Which books did you read this year that you saw everybody else read and loved? Did you agree that it deserved the hype? Today’s #AMonthofFaves topic is books Worth the Hype.
✭ Believe the Hype ✭
A Court of Silver Flames, Sarah J. Maas
Reviews / Ratings on Goodreads – 204,000+ | 4.39 and winner of the 2021 Goodreads Choice Awards for Fantasy. This book is a part of the A Court of Thorns and Roses series which is immensely popular. And it – as well as the entire series is outstanding (mostly – book 2 did not deserve the hype). I think the books need to be read in order to really appreciate the full story, but this book does stand on it’s own as we now have events unfolding being told from a different point of view from the other books. In A Court of Silver Flames, we follow Nesta and Cassian. Nesta is full of self loathing for seeing her father die in front of her and not being able to do anything about it – among other things. And Cassian, who has a thing for Nesta, and is trying not to help her self-destruct. This book is fantasy but HEAVY on the steamy romance. So FYI.
You, Caroline Kepnes
Reviews / Ratings on Goodreads – 186,000+ | 3.92 and made into a TV series on Netflix. The audiobook narrated by Santino Fontana is phenomenal and I highly recommend experiencing the book this way. And then … watch the tv series. Excellent! I normally don’t do both – I’m an either one or the other type of person – but in this case, I watched the tv series and then randomly chose this book for a reading challenge. Such a good decision. I find it interesting to have a psychological thriller be told from the point of view of the … psycho for lack of a better word.
The Absolutely True Diary of a Part-Time Indian, Sherman Alexie
Reviews / Ratings on Goodreads – 248,000+ | 4.07 . This is one of those “fiction” books that parallels real life. It tells the story of Junior, a budding cartoonist growing up on the Spokane Indian Reservation. Determined to take his future into his own hands, Junior leaves his troubled school on the rez to attend an all-white farm town high school where the only other Indian is the school mascot. It’s
Who Moved My Cheese, Spencer Johnson
Reviews / Ratings on Goodreads – 410,000+ | 3.84. This is a short “fable” about the different ways to deal with change. It’s meant to help you identify how you deal with it (currently) and where you want to be. It’s pretty simple stuff – and there are some low reviews because it SHOULD BE common knowledge … but …. if you deal with people regularly, you’ll know by now that what you think is common is not always so.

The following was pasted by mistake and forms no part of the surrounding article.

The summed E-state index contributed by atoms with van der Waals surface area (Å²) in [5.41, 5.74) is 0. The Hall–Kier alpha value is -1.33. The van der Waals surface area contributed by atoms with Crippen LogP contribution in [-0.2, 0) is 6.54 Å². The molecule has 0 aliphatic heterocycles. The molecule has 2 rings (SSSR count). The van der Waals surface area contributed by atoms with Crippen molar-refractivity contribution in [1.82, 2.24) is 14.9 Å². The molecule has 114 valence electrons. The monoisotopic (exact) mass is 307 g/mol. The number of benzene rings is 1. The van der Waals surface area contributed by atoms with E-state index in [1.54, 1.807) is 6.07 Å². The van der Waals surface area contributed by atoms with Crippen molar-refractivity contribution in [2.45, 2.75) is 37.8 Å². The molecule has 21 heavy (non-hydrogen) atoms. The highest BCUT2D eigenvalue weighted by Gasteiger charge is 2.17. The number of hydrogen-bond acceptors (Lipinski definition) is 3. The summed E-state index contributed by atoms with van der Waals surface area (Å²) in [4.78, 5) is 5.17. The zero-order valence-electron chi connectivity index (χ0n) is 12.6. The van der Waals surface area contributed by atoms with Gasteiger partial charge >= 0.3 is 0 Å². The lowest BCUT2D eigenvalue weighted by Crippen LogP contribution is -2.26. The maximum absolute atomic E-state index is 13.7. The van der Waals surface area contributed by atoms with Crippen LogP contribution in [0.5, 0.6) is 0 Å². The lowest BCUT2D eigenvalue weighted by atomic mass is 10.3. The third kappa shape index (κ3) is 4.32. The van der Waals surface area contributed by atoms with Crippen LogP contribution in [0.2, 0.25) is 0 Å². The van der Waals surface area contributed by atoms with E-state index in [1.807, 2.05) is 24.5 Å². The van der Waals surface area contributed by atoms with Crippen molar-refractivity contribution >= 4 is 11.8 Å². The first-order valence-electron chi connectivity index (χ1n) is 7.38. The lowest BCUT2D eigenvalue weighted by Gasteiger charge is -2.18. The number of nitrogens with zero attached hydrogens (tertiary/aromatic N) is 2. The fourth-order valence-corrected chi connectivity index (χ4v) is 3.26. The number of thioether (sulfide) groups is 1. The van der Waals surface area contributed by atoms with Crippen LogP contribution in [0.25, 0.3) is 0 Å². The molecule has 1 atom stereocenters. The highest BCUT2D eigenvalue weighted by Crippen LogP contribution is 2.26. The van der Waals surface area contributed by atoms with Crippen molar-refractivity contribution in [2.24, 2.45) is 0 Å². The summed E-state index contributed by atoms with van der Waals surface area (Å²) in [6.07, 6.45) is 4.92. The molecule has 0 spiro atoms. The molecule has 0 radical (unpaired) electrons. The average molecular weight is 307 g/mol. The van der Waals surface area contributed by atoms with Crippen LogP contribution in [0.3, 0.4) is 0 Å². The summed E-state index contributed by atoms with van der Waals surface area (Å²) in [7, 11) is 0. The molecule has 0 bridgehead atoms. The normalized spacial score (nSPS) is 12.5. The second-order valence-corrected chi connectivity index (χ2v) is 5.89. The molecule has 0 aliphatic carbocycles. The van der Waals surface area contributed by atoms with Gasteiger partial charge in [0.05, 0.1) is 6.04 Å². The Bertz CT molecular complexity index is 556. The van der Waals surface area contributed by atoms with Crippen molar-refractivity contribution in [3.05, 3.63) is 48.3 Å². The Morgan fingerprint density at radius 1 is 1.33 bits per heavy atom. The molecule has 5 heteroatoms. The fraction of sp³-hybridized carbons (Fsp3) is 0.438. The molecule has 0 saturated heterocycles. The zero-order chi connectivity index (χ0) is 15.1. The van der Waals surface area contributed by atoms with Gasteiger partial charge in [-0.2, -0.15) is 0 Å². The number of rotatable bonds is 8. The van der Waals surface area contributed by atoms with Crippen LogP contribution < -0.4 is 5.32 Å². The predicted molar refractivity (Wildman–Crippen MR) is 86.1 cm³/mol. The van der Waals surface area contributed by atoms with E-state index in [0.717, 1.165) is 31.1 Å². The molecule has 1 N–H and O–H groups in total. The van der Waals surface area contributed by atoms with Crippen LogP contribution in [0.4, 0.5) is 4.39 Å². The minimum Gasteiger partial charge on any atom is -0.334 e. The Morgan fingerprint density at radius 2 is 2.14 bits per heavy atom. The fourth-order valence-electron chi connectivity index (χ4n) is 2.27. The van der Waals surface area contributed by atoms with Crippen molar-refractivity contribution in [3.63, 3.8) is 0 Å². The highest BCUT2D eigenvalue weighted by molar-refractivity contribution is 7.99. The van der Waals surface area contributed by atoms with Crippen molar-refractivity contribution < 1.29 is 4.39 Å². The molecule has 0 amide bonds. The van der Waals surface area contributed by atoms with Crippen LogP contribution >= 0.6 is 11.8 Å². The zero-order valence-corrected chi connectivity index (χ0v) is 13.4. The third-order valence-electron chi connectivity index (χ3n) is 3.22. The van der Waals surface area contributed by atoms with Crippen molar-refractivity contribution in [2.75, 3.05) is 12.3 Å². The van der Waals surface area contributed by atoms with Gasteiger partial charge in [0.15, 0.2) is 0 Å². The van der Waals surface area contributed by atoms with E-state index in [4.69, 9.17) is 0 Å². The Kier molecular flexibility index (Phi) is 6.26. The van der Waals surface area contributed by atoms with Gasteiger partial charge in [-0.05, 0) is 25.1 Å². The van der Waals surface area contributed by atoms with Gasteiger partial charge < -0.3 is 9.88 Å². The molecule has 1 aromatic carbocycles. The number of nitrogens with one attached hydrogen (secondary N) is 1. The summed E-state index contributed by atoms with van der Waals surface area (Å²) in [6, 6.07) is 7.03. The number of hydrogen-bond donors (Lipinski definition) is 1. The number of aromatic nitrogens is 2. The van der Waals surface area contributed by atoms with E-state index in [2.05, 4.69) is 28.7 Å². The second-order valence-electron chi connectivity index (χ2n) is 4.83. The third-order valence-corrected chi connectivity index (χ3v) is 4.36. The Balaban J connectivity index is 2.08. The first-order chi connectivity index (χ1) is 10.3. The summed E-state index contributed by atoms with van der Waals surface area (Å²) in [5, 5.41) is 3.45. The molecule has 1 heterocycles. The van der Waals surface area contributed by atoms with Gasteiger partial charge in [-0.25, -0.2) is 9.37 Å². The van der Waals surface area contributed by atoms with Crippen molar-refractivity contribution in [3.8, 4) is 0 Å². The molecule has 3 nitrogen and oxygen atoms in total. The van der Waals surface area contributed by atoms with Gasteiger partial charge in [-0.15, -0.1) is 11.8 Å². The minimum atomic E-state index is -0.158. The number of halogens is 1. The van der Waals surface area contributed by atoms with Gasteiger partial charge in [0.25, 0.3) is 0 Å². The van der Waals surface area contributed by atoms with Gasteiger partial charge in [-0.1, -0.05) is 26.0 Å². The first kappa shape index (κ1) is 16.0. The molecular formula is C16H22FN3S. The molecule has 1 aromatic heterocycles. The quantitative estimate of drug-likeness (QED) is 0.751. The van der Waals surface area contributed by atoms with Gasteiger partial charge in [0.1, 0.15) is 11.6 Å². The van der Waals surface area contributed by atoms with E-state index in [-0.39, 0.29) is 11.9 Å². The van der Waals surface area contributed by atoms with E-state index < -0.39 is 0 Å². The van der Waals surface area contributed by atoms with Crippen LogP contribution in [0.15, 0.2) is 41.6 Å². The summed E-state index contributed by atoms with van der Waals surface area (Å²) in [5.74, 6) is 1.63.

Red, White, and Royal Blue, Casey McQuiston
Reviews / Ratings on Goodreads – 397,000+ | 4.22. I’m cheating a little bit with this one because I read it over Christmas break last year. I have to highlight it though because I just don’t think I’ve talked about it enough on here! I’m not big on rom coms or contemporary books but this one made me positively giddy.
Anxious People, Fredrik Backman
Reviews / Ratings on Goodreads – 319,000+ | 4.22. I’ll preface this by saying that the only other Fredrik Backman book I’ve finished has been A Man Called Ove. I loved it but I’ve tried reading Beartown and couldn’t get in to it. I listened to Anxious People on audio and found it to be a fun, engaging mystery that touched at my heartstrings a bit. A big win for me.
The Book of Accidents, Chuck Wendig
Reviews / Ratings on Goodreads6, 970+ | 3.88. This one doesn’t have a lot of reviews on GR but it was all over #bookstagram late summer and into this Fall. I’d never read a Chuck Wendig novel and I was intrigued. It happened to be available at my library so I grabbed it and subsequently flew through it. It’s creepy and dark and really thought provoking. If you like Stephen King you’ll probably like this, but make sure to look up the trigger warnings before hand.
Tell us which books you felt deserved the hype this year and add your link to the linky below!